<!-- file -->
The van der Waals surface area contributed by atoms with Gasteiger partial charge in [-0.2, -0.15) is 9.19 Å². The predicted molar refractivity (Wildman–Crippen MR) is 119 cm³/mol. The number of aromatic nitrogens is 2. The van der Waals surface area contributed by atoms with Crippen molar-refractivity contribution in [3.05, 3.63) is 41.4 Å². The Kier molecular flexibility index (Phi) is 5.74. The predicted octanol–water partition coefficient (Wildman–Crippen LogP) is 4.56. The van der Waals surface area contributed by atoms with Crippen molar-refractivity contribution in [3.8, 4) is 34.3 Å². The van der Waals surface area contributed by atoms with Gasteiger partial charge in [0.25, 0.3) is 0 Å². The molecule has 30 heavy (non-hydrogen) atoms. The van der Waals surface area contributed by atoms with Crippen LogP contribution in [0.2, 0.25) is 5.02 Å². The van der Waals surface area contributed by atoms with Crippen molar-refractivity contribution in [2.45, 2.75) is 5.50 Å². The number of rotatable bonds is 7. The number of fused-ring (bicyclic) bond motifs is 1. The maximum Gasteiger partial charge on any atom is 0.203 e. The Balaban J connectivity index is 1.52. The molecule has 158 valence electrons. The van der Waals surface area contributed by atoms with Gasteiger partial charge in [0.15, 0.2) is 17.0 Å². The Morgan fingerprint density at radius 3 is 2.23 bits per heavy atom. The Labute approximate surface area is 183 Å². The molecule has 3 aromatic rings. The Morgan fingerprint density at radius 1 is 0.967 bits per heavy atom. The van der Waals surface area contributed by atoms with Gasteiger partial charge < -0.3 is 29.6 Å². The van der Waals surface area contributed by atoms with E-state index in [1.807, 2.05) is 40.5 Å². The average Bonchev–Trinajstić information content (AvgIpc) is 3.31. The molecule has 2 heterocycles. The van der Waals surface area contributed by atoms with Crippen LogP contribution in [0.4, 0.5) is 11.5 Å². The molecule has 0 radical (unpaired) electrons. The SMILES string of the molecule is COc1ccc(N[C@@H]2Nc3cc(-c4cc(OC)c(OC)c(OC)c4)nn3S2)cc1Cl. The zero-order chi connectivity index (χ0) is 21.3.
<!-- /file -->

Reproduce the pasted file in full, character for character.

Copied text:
The van der Waals surface area contributed by atoms with Gasteiger partial charge in [-0.2, -0.15) is 9.19 Å². The predicted molar refractivity (Wildman–Crippen MR) is 119 cm³/mol. The number of aromatic nitrogens is 2. The van der Waals surface area contributed by atoms with Crippen molar-refractivity contribution in [3.05, 3.63) is 41.4 Å². The Kier molecular flexibility index (Phi) is 5.74. The predicted octanol–water partition coefficient (Wildman–Crippen LogP) is 4.56. The van der Waals surface area contributed by atoms with Crippen molar-refractivity contribution in [3.8, 4) is 34.3 Å². The van der Waals surface area contributed by atoms with Gasteiger partial charge in [0.25, 0.3) is 0 Å². The molecule has 30 heavy (non-hydrogen) atoms. The van der Waals surface area contributed by atoms with Crippen LogP contribution in [0.2, 0.25) is 5.02 Å². The van der Waals surface area contributed by atoms with Crippen molar-refractivity contribution in [2.45, 2.75) is 5.50 Å². The number of rotatable bonds is 7. The number of fused-ring (bicyclic) bond motifs is 1. The maximum Gasteiger partial charge on any atom is 0.203 e. The Balaban J connectivity index is 1.52. The molecule has 158 valence electrons. The van der Waals surface area contributed by atoms with Gasteiger partial charge in [0.15, 0.2) is 17.0 Å². The Morgan fingerprint density at radius 3 is 2.23 bits per heavy atom. The Labute approximate surface area is 183 Å². The molecule has 3 aromatic rings. The Morgan fingerprint density at radius 1 is 0.967 bits per heavy atom. The van der Waals surface area contributed by atoms with Gasteiger partial charge < -0.3 is 29.6 Å². The van der Waals surface area contributed by atoms with E-state index in [1.807, 2.05) is 40.5 Å². The average Bonchev–Trinajstić information content (AvgIpc) is 3.31. The molecule has 2 heterocycles. The van der Waals surface area contributed by atoms with Crippen LogP contribution in [0.4, 0.5) is 11.5 Å². The molecule has 0 radical (unpaired) electrons. The SMILES string of the molecule is COc1ccc(N[C@@H]2Nc3cc(-c4cc(OC)c(OC)c(OC)c4)nn3S2)cc1Cl. The zero-order chi connectivity index (χ0) is 21.3.